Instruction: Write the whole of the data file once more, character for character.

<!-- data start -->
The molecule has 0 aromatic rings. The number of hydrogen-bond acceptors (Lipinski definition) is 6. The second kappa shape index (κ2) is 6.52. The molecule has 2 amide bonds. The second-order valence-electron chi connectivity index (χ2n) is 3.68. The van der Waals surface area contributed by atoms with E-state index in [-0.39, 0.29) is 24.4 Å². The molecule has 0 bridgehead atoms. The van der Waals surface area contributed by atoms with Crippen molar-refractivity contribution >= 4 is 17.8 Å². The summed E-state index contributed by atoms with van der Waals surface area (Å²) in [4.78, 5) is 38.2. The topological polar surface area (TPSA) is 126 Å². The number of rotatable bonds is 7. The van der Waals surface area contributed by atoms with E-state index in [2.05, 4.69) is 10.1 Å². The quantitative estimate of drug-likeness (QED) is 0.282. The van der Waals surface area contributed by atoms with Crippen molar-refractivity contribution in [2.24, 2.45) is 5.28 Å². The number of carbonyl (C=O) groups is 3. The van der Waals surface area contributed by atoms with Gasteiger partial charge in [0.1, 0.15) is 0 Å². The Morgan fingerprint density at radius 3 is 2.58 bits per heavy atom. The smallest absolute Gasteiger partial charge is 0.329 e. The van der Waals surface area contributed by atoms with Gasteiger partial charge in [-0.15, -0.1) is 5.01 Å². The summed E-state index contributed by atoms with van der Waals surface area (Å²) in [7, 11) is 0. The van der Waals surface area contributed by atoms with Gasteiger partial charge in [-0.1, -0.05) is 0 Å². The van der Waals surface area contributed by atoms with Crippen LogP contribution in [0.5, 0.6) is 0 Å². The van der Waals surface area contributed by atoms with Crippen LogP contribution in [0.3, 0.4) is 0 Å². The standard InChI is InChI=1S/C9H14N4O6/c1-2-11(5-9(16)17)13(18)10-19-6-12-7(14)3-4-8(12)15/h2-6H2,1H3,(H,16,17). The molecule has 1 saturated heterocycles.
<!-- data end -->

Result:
The molecule has 0 aromatic rings. The number of hydrogen-bond acceptors (Lipinski definition) is 6. The second kappa shape index (κ2) is 6.52. The molecule has 2 amide bonds. The second-order valence-electron chi connectivity index (χ2n) is 3.68. The van der Waals surface area contributed by atoms with E-state index in [-0.39, 0.29) is 24.4 Å². The molecule has 0 bridgehead atoms. The van der Waals surface area contributed by atoms with Crippen molar-refractivity contribution >= 4 is 17.8 Å². The summed E-state index contributed by atoms with van der Waals surface area (Å²) in [4.78, 5) is 38.2. The topological polar surface area (TPSA) is 126 Å². The number of rotatable bonds is 7. The van der Waals surface area contributed by atoms with E-state index in [2.05, 4.69) is 10.1 Å². The quantitative estimate of drug-likeness (QED) is 0.282. The van der Waals surface area contributed by atoms with Crippen molar-refractivity contribution in [2.24, 2.45) is 5.28 Å². The number of carbonyl (C=O) groups is 3. The van der Waals surface area contributed by atoms with Gasteiger partial charge in [0.1, 0.15) is 0 Å². The Morgan fingerprint density at radius 3 is 2.58 bits per heavy atom. The smallest absolute Gasteiger partial charge is 0.329 e. The van der Waals surface area contributed by atoms with Gasteiger partial charge in [-0.15, -0.1) is 5.01 Å². The summed E-state index contributed by atoms with van der Waals surface area (Å²) in [7, 11) is 0. The van der Waals surface area contributed by atoms with Gasteiger partial charge in [-0.1, -0.05) is 0 Å². The van der Waals surface area contributed by atoms with Crippen LogP contribution in [0.5, 0.6) is 0 Å². The van der Waals surface area contributed by atoms with Crippen LogP contribution in [0.3, 0.4) is 0 Å². The standard InChI is InChI=1S/C9H14N4O6/c1-2-11(5-9(16)17)13(18)10-19-6-12-7(14)3-4-8(12)15/h2-6H2,1H3,(H,16,17). The molecule has 1 saturated heterocycles.